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Book Review: Nice Girls Still Don’t Get the Corner Office

First of all, this post offers no tips on marketing a company per se but does offer tips on how to market yourself as a person, more specifically as a woman in business.

If you’re a man reading this, I encourage you to continue and to share this with the working women in your life. We need men to help advocate for us. Thank you in advance.

Full book title & author

Nice Girls Still Don’t Get the Corner Office: Unconscious Mistakes Women Make That Sabotage Their Careers by Lois P. Frankel, PhD.

As a 40-something year old woman who signed up for the Marines at age 17, I think I know a thing or two about working in jobs that are male-dominated. As of 2016, women Marines comprised just over 8% of all Marines. I’m sure 20 years ago that percentage was even less.

Over the years, I also held other jobs that were not “typically female” like wearing a hard hat and loading cars for Amtrak Auto Train and being the first woman videographer for an ABC affiliate television in North Carolina.

So, I’m used to sticking out a bit. And, unfortunately, I also learned that whatever tactics I used in my previously male-dominated jobs did not carry over well to the office place with more women, a different kind of politics and more overall complexity.

Without belaboring the issues of inequality between men and women such as pay; I’ll just say that I’m open to learning how better to “play the game.”

And here in lies one of my biggest mistakes. In reading this book, I learned that me avoiding playing the game at my previous office jobs hurt my career advancement. What I thought was “avoiding office drama” was in fact a removal of myself as a player in the game and it sabotaged me.

Ladies, heed my advice and read this book so you don’t make the same mistakes as me.

Book overview

This book highlights 133 mistakes that woman make and provides solid advice in the form of “coaching tips” for each mistake. Readers take a comprehensive self-assessment in the beginning of the book and from there, you determine which area to focus on first.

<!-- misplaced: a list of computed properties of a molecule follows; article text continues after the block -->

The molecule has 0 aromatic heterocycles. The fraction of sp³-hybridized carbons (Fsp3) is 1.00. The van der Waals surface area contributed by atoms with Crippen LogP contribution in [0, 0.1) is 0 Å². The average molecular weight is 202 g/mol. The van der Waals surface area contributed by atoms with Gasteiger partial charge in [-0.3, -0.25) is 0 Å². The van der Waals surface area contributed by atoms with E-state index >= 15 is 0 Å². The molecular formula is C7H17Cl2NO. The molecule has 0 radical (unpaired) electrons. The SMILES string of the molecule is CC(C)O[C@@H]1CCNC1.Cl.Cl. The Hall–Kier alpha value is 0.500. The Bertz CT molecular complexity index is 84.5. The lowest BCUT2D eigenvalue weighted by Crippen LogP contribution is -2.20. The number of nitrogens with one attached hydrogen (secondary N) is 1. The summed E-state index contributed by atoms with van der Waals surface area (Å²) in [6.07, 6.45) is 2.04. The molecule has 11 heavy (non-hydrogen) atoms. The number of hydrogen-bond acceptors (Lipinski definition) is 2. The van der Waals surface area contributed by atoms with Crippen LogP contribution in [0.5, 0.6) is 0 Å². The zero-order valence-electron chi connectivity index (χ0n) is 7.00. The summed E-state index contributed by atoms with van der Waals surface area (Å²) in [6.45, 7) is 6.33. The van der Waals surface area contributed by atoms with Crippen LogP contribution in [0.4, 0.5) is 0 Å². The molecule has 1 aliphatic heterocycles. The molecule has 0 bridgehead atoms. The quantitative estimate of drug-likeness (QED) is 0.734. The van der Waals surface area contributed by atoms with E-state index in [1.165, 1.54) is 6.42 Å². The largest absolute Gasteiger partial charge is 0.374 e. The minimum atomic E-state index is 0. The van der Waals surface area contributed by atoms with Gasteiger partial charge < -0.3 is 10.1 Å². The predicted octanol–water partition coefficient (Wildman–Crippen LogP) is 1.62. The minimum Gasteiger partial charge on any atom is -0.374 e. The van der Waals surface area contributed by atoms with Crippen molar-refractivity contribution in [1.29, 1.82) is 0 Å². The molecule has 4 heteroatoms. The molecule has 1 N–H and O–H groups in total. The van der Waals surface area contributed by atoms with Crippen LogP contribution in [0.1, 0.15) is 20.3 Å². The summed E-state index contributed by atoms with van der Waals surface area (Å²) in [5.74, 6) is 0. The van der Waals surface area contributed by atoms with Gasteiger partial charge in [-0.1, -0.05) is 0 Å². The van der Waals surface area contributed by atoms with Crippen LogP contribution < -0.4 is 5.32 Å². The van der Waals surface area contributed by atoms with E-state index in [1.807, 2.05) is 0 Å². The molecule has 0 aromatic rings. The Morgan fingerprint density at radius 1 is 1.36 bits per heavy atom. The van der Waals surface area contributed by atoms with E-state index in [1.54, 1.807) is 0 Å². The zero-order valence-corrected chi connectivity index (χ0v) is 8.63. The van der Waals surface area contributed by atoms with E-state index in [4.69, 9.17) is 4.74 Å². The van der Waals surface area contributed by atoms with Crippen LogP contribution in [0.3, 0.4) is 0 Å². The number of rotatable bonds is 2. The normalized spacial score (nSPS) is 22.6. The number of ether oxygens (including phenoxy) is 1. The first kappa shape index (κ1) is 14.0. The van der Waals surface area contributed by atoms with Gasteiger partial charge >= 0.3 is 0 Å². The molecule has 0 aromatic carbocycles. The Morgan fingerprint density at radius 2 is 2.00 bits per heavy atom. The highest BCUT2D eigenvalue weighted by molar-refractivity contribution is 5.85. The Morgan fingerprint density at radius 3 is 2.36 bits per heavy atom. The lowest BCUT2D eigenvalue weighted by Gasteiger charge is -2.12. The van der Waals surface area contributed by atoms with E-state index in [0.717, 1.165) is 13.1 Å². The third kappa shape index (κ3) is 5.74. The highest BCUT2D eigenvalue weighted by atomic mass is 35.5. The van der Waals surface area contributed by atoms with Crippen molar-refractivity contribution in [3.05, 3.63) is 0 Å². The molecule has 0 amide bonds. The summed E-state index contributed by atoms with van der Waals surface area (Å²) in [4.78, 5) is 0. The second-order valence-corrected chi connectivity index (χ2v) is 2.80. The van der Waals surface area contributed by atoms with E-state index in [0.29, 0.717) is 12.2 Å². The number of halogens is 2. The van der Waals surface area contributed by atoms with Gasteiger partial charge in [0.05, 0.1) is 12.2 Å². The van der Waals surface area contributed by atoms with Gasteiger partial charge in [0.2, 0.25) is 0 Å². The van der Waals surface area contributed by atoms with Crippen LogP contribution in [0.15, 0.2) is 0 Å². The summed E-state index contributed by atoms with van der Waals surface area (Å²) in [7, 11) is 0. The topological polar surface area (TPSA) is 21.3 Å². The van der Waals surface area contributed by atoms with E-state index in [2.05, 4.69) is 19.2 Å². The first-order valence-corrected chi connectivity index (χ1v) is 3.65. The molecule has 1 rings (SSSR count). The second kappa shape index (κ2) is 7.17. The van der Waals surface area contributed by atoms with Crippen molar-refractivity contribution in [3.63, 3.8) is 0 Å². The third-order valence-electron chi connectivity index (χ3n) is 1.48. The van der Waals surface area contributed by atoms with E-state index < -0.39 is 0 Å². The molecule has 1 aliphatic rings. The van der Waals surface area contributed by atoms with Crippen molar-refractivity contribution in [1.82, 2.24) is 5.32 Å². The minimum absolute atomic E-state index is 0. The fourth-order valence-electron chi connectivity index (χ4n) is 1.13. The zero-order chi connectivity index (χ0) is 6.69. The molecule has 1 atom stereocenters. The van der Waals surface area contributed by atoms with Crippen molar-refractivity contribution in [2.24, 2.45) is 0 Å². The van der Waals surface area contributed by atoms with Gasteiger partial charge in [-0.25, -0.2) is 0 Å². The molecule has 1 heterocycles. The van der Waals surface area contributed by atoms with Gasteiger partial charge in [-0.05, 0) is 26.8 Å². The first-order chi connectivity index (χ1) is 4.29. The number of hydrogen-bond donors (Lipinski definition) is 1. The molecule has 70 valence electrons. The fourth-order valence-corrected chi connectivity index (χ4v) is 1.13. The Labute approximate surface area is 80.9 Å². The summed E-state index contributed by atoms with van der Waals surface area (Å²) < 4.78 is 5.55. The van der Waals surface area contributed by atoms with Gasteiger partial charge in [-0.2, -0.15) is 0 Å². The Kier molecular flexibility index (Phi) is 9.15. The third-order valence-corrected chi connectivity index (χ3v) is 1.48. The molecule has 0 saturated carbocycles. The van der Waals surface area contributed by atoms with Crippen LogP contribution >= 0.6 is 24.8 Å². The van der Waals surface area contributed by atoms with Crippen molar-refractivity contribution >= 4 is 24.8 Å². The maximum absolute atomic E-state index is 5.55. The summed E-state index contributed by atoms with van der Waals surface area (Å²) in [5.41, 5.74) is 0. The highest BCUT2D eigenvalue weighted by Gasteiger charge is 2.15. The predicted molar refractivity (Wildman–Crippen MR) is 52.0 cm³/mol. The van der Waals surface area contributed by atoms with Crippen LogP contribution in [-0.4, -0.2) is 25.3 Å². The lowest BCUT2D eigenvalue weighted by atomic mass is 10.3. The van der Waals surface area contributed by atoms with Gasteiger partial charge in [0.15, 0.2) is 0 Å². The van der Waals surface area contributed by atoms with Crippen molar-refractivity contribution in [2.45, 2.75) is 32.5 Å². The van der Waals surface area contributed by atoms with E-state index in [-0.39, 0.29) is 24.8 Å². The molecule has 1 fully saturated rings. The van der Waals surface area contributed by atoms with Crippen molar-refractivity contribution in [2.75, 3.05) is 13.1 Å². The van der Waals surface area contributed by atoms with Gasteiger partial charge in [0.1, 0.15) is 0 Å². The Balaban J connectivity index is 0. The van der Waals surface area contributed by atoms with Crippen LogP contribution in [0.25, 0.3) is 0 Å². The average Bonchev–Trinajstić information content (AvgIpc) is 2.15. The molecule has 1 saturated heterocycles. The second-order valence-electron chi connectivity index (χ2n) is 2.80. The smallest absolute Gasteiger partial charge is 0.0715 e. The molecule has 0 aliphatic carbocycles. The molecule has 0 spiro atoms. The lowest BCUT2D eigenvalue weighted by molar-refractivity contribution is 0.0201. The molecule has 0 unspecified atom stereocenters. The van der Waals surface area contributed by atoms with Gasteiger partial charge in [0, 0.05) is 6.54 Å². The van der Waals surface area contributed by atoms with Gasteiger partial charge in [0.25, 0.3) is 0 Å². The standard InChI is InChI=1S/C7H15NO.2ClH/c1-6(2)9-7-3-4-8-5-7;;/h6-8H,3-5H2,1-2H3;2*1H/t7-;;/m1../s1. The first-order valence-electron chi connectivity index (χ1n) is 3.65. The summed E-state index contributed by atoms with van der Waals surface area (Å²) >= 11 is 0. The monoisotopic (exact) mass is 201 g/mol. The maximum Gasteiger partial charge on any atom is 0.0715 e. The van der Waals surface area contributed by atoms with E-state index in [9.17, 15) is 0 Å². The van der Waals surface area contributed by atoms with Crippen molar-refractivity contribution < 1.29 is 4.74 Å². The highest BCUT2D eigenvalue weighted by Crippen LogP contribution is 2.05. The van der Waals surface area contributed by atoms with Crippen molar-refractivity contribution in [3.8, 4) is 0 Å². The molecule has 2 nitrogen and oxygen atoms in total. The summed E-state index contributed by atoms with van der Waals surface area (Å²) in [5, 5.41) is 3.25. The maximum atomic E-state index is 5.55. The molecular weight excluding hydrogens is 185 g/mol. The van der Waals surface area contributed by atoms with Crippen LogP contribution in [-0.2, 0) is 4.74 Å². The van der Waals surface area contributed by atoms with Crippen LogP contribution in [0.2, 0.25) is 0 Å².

This is not a book that you read “cover to cover,” but instead jump around as needed addressing areas that are unique to your mistakes.

Yes, I said it.

You are making mistakes.

Become aware of them and change or you will continue to be passed up, professionally.

What I love about this book

I love this book because the self-assessment reveals specific areas to work on. The areas are grouped like this:

  • How You Play the Game
  • How You Act
  • How You Think
  • How You Brand & Market Yourself
  • How You Sound
  • How You Look
  • How You Respond

Here are the results from my self-assessment:

As you can see, “How You Play the Game” is my weakest area.

The irony of all ironies for me is Mistake 7: Working Hard.

I once spoke with my manager about wanting to move up the ranks after several years of success and promotions already. Her response, “You’re so productive, we could never find anyone to replace you!” Ouch. I was being punished for being too productive. My upbringing (at home, in school and in the Marines) to be a hard worker—stunted me in the office place.

In the coaching tips section for this area, this is one I try to focus on to this day:

“Give yourself permission to ‘waste a little time.’ If you’re not spending 5 percent of your day building relationships, you’re doing something wrong.”

– Lois P. Frankel, PhD

In the corporate world, I made the mistake of “working hard.” And now as a business owner for more than three years, it’s even more important that I purposefully carve out time to develop relationships. Being a taskmaster at heart, I have to constantly remind myself that just because I’m not working on a client deliverable does not mean that what I’m working on is unimportant.

Another thing I’m guilty of is taking notes during meetings. In fact, I defended my notetaking in a LinkedIn post last year. And others agreed with me:

I take copious notes in meetings because it helps me to actively listen and be present. It helps for recall a week later when I’m ready to take action on something I wrote down. I think the point here in both the LinkedIn post and book is to not let yourself be diminished by notetaking because of your sex.

“Each time we accept one of these tasks, we perpetuate the stereotype that a professional woman’s role is to nurture, care for, and serve others at work.”

-Lois P. Frankel, PhD

For example, for Mistake 119, Taking Notes, Getting Coffee, and Making Copies, here are a few of the action items (called Coaching Tips) at the end that could help alleviate this if you feel forced or belittled by the request:

  • When asked in front of a group if you’ll make copies or take notes, practice saying in a neutral, non-emotional way, “I think I’ll pass, since I did it last time.”
  • Introduce your corporate culture to the custom of having the newest person on the team perform these tasks.

A challenge for you

I dare you to take the self-assessment, find your weakest area and focus on improving just ONE mistake. Of the 133 mistakes listed in the book, I’m sure you can find at least one. (In researching more for this article, I found Dr. Frankel’s free online self-assessment.)

As women in the workplace, we need to help one another rise to the top. Or at the very least, to equality. Being honest with ourselves, and realizing our vulnerabilities and weaknesses are the first steps. Share this post to help another woman out.

What about you? What if your #1 mistake from the book? And what are you doing to overcome it?

P.S. I took a different path to get here but I actually DO have a corner office. And I love it!

And, I can always get better at playing the game. Would you like to network together? Connect with me on LinkedIn!